Institutional entrepreneurship in Nova Scotia dyke realignment and salt marsh restoration, illustrated.

Institutional entrepreneurship in Nova Scotia dyke realignment and salt marsh restoration, illustrated.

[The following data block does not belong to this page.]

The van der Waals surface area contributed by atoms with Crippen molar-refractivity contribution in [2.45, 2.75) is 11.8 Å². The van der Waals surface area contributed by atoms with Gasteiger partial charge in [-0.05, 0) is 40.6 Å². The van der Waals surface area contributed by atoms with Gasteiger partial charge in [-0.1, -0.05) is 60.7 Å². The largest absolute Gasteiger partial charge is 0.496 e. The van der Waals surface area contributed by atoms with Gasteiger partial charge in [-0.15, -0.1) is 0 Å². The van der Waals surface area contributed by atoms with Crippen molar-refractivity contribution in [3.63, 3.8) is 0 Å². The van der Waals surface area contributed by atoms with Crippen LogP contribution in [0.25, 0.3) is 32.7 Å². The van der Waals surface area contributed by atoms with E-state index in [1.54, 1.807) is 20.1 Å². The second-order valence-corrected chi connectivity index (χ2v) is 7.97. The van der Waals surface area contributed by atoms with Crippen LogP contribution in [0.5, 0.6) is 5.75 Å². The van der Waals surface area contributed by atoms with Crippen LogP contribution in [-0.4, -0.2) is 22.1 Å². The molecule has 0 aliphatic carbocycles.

Congratulations to Tuihedur for his first paper from the postdoctoral fellowship that sees him working across Dalhousie and Saint Mary’s, out today open access in Sustainability. He used his knowledge of the institutional literature to ground our existing case study of the North Onslow dyke realignment and salt marsh restoration project–first written as the Canadian chapter in an OECD report Responding to Rising Seas–and analyzed it through the lens of institutional entrepreneurship. This involved synthesizing the characteristics of such entrepreneurs from the literature, mapping the existing jurisdictional responsibilities around coastal management in Nova Scotia, and demonstrating how those responsibilities were leveraged in the flood-prone Truro area. Even in the absence of coastal protection legislation, three government departments were able to collaborate to create a new ‘way of doing things’ that served their own objectives with coastal adaptation and flood mitigation as a happy by-product.